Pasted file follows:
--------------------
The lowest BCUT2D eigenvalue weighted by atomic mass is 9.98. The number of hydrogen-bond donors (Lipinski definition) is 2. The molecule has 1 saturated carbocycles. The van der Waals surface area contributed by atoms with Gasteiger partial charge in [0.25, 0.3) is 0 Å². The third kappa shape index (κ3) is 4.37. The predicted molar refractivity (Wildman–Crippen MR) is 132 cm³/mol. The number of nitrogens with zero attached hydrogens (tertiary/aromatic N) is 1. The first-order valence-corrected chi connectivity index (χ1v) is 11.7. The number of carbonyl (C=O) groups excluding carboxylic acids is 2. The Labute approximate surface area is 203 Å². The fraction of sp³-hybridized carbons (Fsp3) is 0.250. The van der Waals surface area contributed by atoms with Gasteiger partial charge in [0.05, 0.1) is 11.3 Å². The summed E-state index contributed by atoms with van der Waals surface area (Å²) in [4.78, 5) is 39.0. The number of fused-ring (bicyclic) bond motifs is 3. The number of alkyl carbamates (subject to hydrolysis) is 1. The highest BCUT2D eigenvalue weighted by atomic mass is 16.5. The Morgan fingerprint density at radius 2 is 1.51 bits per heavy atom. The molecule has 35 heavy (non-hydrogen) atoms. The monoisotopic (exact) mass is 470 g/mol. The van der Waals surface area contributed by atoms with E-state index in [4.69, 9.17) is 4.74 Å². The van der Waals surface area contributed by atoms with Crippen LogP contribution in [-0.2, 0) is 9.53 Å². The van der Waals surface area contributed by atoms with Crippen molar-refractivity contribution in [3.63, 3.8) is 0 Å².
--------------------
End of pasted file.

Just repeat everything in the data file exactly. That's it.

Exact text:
The lowest BCUT2D eigenvalue weighted by atomic mass is 9.98. The number of hydrogen-bond donors (Lipinski definition) is 2. The molecule has 1 saturated carbocycles. The van der Waals surface area contributed by atoms with Gasteiger partial charge in [0.25, 0.3) is 0 Å². The third kappa shape index (κ3) is 4.37. The predicted molar refractivity (Wildman–Crippen MR) is 132 cm³/mol. The number of nitrogens with zero attached hydrogens (tertiary/aromatic N) is 1. The first-order valence-corrected chi connectivity index (χ1v) is 11.7. The number of carbonyl (C=O) groups excluding carboxylic acids is 2. The Labute approximate surface area is 203 Å². The fraction of sp³-hybridized carbons (Fsp3) is 0.250. The van der Waals surface area contributed by atoms with Gasteiger partial charge in [0.05, 0.1) is 11.3 Å². The summed E-state index contributed by atoms with van der Waals surface area (Å²) in [4.78, 5) is 39.0. The number of fused-ring (bicyclic) bond motifs is 3. The number of alkyl carbamates (subject to hydrolysis) is 1. The highest BCUT2D eigenvalue weighted by atomic mass is 16.5. The Morgan fingerprint density at radius 2 is 1.51 bits per heavy atom. The molecule has 35 heavy (non-hydrogen) atoms. The monoisotopic (exact) mass is 470 g/mol. The van der Waals surface area contributed by atoms with E-state index in [4.69, 9.17) is 4.74 Å². The van der Waals surface area contributed by atoms with Crippen LogP contribution in [-0.2, 0) is 9.53 Å². The van der Waals surface area contributed by atoms with Crippen molar-refractivity contribution in [3.63, 3.8) is 0 Å².